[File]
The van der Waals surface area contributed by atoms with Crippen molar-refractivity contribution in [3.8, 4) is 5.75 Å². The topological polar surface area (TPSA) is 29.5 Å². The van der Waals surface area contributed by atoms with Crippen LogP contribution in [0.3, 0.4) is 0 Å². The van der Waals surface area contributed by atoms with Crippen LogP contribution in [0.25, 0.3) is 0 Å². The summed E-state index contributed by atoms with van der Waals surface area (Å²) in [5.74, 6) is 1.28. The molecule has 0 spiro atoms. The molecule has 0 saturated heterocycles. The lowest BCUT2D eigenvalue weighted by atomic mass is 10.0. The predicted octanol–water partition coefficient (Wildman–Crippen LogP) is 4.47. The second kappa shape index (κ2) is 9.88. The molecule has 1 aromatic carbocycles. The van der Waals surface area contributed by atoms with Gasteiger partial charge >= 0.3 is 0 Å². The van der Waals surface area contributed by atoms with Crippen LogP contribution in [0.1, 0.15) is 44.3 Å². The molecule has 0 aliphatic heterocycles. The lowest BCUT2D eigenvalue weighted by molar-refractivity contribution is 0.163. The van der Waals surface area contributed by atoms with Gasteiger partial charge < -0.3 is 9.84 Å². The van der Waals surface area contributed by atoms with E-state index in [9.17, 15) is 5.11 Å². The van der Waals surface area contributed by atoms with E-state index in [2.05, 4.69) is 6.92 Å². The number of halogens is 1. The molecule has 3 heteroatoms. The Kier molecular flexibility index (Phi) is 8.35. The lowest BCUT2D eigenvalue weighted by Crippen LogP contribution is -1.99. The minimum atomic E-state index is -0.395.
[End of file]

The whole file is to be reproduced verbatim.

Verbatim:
The van der Waals surface area contributed by atoms with Crippen molar-refractivity contribution in [3.8, 4) is 5.75 Å². The topological polar surface area (TPSA) is 29.5 Å². The van der Waals surface area contributed by atoms with Crippen LogP contribution in [0.3, 0.4) is 0 Å². The van der Waals surface area contributed by atoms with Crippen LogP contribution in [0.25, 0.3) is 0 Å². The summed E-state index contributed by atoms with van der Waals surface area (Å²) in [5.74, 6) is 1.28. The molecule has 0 spiro atoms. The molecule has 0 saturated heterocycles. The lowest BCUT2D eigenvalue weighted by atomic mass is 10.0. The predicted octanol–water partition coefficient (Wildman–Crippen LogP) is 4.47. The second kappa shape index (κ2) is 9.88. The molecule has 1 aromatic carbocycles. The van der Waals surface area contributed by atoms with Gasteiger partial charge >= 0.3 is 0 Å². The van der Waals surface area contributed by atoms with Crippen LogP contribution in [0.1, 0.15) is 44.3 Å². The molecule has 0 aliphatic heterocycles. The lowest BCUT2D eigenvalue weighted by molar-refractivity contribution is 0.163. The van der Waals surface area contributed by atoms with Gasteiger partial charge < -0.3 is 9.84 Å². The van der Waals surface area contributed by atoms with E-state index in [9.17, 15) is 5.11 Å². The van der Waals surface area contributed by atoms with E-state index in [2.05, 4.69) is 6.92 Å². The number of halogens is 1. The molecule has 3 heteroatoms. The Kier molecular flexibility index (Phi) is 8.35. The lowest BCUT2D eigenvalue weighted by Crippen LogP contribution is -1.99. The minimum atomic E-state index is -0.395.